Beloved of annual report writers everywhere, the phrase ‘our people are our greatest asset’ has become as meaningless as it is hackneyed. It’s easy to say, far harder to execute and perhaps even harder to prove, as our new report on workforce data reporting in the FTSE 100 has found.

The report, produced in partnership with the PLSA and investment fund Railpen, analyses the quality of workforce disclosures in the 2021 annual reports across the FTSE 100. We examined how these businesses reported on seven key people themes: workforce cost and composition, employee relations and wellbeing, reward, voice, skills, capabilities and recruitment, and response to COVID-19. It takes into account both metrics and narrative reporting and provides insight around what people information the investor community finds most useful.  

The good news

First the good news: there is now, on the whole, more space in annual reports dedicated to workforce reporting, something that should, in itself, be recognised and celebrated. However, the quality of the reporting remains low in most cases – with sweeping statements without evidence or data to back them up. What is critically missing in many reports is the strategic link between the people information presented and value creation. People might be that most important of assets, but it’s not exactly clear why and how this is the case.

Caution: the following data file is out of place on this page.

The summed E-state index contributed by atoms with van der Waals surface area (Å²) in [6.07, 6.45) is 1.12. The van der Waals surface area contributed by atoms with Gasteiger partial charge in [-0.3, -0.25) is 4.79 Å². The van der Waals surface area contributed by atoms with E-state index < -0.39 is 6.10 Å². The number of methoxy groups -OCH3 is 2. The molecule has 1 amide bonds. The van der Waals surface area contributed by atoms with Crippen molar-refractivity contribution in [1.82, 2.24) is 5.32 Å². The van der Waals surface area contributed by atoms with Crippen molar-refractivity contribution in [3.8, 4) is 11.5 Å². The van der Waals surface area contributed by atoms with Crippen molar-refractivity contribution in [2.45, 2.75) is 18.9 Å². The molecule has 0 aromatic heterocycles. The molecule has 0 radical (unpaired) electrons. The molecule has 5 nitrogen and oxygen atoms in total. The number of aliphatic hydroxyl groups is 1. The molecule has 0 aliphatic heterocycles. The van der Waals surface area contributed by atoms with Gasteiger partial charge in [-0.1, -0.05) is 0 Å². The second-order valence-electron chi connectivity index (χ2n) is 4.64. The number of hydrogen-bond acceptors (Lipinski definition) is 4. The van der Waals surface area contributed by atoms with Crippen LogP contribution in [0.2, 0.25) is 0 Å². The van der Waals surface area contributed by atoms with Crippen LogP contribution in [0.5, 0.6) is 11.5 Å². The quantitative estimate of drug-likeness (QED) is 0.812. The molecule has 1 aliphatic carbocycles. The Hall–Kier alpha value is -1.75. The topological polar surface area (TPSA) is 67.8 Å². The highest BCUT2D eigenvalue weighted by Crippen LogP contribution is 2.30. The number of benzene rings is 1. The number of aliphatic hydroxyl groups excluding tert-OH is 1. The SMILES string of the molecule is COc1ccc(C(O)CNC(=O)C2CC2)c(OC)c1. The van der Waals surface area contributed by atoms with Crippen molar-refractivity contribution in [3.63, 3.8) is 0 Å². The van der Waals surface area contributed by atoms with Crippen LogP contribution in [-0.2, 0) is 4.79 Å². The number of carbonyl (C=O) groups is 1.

Take inclusion for example. While 93% of companies provided evidence of investment in inclusion and diversity, only 22% reported the ethnic breakdown of the workforce, making it challenging for investors and other interested stakeholders to judge how effective and impactful these investments have been. Only nine companies chose to disclose their ethnicity pay gap, another meaningful measure of the impact of I&D strategies. However, it should be noted that this is a marked improvement on 2019, when only three companies reported their pay gap and only 10% reported the ethnic breakdown of their workforce.